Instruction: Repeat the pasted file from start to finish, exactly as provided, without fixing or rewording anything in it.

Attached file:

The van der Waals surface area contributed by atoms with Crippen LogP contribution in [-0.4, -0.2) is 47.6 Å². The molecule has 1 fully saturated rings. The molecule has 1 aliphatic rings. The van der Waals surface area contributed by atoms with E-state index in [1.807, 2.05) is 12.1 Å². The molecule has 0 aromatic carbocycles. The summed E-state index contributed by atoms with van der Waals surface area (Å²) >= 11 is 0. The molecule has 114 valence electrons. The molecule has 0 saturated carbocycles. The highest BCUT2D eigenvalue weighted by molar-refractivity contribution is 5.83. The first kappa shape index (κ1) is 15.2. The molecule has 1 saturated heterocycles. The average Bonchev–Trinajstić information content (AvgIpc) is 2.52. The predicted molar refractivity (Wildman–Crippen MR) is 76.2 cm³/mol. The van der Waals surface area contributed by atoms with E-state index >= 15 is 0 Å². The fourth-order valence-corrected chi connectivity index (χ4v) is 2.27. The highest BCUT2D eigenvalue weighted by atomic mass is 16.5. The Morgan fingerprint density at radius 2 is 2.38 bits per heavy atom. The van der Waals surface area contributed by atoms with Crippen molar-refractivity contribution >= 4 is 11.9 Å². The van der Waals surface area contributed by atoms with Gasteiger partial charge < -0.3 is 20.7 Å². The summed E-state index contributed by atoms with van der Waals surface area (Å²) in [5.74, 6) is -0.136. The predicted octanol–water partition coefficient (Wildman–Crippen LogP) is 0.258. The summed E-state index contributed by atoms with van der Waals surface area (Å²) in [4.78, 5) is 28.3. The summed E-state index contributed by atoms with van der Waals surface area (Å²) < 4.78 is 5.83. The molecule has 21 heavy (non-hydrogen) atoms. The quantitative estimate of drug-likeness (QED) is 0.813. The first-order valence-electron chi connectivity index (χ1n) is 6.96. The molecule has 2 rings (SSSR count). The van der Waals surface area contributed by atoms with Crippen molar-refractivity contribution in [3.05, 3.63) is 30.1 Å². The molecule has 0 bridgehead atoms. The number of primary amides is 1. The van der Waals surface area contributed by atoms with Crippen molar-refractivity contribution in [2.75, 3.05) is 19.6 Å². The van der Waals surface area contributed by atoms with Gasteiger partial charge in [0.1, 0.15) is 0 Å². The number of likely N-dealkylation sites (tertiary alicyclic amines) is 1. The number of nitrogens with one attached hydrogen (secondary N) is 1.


The van der Waals surface area contributed by atoms with Crippen LogP contribution in [-0.4, -0.2) is 47.6 Å². The molecule has 1 fully saturated rings. The molecule has 1 aliphatic rings. The van der Waals surface area contributed by atoms with E-state index in [1.807, 2.05) is 12.1 Å². The molecule has 0 aromatic carbocycles. The summed E-state index contributed by atoms with van der Waals surface area (Å²) >= 11 is 0. The molecule has 114 valence electrons. The molecule has 0 saturated carbocycles. The highest BCUT2D eigenvalue weighted by molar-refractivity contribution is 5.83. The first kappa shape index (κ1) is 15.2. The molecule has 1 saturated heterocycles. The average Bonchev–Trinajstić information content (AvgIpc) is 2.52. The predicted molar refractivity (Wildman–Crippen MR) is 76.2 cm³/mol. The van der Waals surface area contributed by atoms with E-state index >= 15 is 0 Å². The fourth-order valence-corrected chi connectivity index (χ4v) is 2.27. The highest BCUT2D eigenvalue weighted by atomic mass is 16.5. The Morgan fingerprint density at radius 2 is 2.38 bits per heavy atom. The van der Waals surface area contributed by atoms with Crippen molar-refractivity contribution >= 4 is 11.9 Å². The van der Waals surface area contributed by atoms with Gasteiger partial charge < -0.3 is 20.7 Å². The summed E-state index contributed by atoms with van der Waals surface area (Å²) in [5.74, 6) is -0.136. The predicted octanol–water partition coefficient (Wildman–Crippen LogP) is 0.258. The summed E-state index contributed by atoms with van der Waals surface area (Å²) in [4.78, 5) is 28.3. The summed E-state index contributed by atoms with van der Waals surface area (Å²) < 4.78 is 5.83. The molecule has 21 heavy (non-hydrogen) atoms. The quantitative estimate of drug-likeness (QED) is 0.813. The first-order valence-electron chi connectivity index (χ1n) is 6.96. The molecule has 2 rings (SSSR count). The van der Waals surface area contributed by atoms with Crippen molar-refractivity contribution in [3.05, 3.63) is 30.1 Å². The molecule has 0 bridgehead atoms. The number of primary amides is 1. The van der Waals surface area contributed by atoms with Crippen molar-refractivity contribution in [2.75, 3.05) is 19.6 Å². The van der Waals surface area contributed by atoms with Gasteiger partial charge in [0.1, 0.15) is 0 Å². The number of likely N-dealkylation sites (tertiary alicyclic amines) is 1. The number of nitrogens with one attached hydrogen (secondary N) is 1.